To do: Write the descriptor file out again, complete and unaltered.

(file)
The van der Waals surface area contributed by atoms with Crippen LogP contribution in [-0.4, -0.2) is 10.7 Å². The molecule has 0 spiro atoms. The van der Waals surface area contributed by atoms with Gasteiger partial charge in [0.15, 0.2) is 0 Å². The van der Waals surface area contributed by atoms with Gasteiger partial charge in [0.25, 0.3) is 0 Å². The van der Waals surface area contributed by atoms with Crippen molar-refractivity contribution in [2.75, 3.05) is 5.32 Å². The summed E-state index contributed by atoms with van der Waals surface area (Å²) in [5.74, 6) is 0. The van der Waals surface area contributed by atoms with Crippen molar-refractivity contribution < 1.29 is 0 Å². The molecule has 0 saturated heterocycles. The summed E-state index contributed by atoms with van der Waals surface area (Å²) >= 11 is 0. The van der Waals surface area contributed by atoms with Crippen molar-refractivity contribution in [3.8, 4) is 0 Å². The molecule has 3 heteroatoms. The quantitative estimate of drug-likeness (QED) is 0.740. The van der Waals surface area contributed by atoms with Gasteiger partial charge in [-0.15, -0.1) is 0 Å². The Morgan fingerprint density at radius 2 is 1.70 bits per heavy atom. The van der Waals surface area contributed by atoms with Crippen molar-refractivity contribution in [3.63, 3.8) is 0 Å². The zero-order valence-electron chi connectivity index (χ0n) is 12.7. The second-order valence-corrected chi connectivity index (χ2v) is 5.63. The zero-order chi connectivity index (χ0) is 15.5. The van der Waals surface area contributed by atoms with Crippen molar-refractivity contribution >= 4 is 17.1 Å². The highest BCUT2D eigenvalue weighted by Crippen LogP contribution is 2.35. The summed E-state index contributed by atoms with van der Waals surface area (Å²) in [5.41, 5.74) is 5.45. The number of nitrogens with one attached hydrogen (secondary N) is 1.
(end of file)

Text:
The van der Waals surface area contributed by atoms with Crippen LogP contribution in [-0.4, -0.2) is 10.7 Å². The molecule has 0 spiro atoms. The van der Waals surface area contributed by atoms with Gasteiger partial charge in [0.15, 0.2) is 0 Å². The van der Waals surface area contributed by atoms with Gasteiger partial charge in [0.25, 0.3) is 0 Å². The van der Waals surface area contributed by atoms with Crippen molar-refractivity contribution in [2.75, 3.05) is 5.32 Å². The summed E-state index contributed by atoms with van der Waals surface area (Å²) in [5.74, 6) is 0. The van der Waals surface area contributed by atoms with Crippen molar-refractivity contribution < 1.29 is 0 Å². The molecule has 0 saturated heterocycles. The summed E-state index contributed by atoms with van der Waals surface area (Å²) >= 11 is 0. The van der Waals surface area contributed by atoms with Crippen molar-refractivity contribution in [3.8, 4) is 0 Å². The molecule has 3 heteroatoms. The quantitative estimate of drug-likeness (QED) is 0.740. The van der Waals surface area contributed by atoms with Gasteiger partial charge in [-0.15, -0.1) is 0 Å². The Morgan fingerprint density at radius 2 is 1.70 bits per heavy atom. The van der Waals surface area contributed by atoms with Crippen molar-refractivity contribution in [3.63, 3.8) is 0 Å². The zero-order valence-electron chi connectivity index (χ0n) is 12.7. The second-order valence-corrected chi connectivity index (χ2v) is 5.63. The zero-order chi connectivity index (χ0) is 15.5. The van der Waals surface area contributed by atoms with Crippen molar-refractivity contribution >= 4 is 17.1 Å². The highest BCUT2D eigenvalue weighted by Crippen LogP contribution is 2.35. The summed E-state index contributed by atoms with van der Waals surface area (Å²) in [5.41, 5.74) is 5.45. The number of nitrogens with one attached hydrogen (secondary N) is 1.